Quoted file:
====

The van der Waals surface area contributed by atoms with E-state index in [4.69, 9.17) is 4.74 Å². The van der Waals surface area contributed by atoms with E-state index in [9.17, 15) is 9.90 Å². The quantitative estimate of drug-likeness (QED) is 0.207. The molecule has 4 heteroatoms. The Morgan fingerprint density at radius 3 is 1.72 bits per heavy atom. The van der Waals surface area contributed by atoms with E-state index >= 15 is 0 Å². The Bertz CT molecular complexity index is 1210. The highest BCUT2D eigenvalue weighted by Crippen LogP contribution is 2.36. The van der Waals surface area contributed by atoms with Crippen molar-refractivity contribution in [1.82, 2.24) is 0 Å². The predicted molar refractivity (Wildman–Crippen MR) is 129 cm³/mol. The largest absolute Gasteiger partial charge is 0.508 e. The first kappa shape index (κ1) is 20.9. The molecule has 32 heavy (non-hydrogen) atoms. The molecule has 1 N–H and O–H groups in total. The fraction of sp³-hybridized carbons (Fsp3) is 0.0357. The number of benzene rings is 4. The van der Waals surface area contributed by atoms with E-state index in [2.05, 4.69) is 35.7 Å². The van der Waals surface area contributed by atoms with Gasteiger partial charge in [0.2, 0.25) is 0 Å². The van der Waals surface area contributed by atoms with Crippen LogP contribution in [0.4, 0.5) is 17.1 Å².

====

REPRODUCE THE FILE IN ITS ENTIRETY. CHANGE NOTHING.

The van der Waals surface area contributed by atoms with E-state index in [4.69, 9.17) is 4.74 Å². The van der Waals surface area contributed by atoms with E-state index in [9.17, 15) is 9.90 Å². The quantitative estimate of drug-likeness (QED) is 0.207. The molecule has 4 heteroatoms. The Morgan fingerprint density at radius 3 is 1.72 bits per heavy atom. The van der Waals surface area contributed by atoms with E-state index >= 15 is 0 Å². The Bertz CT molecular complexity index is 1210. The highest BCUT2D eigenvalue weighted by Crippen LogP contribution is 2.36. The van der Waals surface area contributed by atoms with Crippen molar-refractivity contribution in [1.82, 2.24) is 0 Å². The predicted molar refractivity (Wildman–Crippen MR) is 129 cm³/mol. The largest absolute Gasteiger partial charge is 0.508 e. The first kappa shape index (κ1) is 20.9. The molecule has 32 heavy (non-hydrogen) atoms. The molecule has 1 N–H and O–H groups in total. The fraction of sp³-hybridized carbons (Fsp3) is 0.0357. The number of benzene rings is 4. The van der Waals surface area contributed by atoms with E-state index in [2.05, 4.69) is 35.7 Å². The van der Waals surface area contributed by atoms with Gasteiger partial charge in [0.2, 0.25) is 0 Å². The van der Waals surface area contributed by atoms with Crippen LogP contribution in [0.4, 0.5) is 17.1 Å².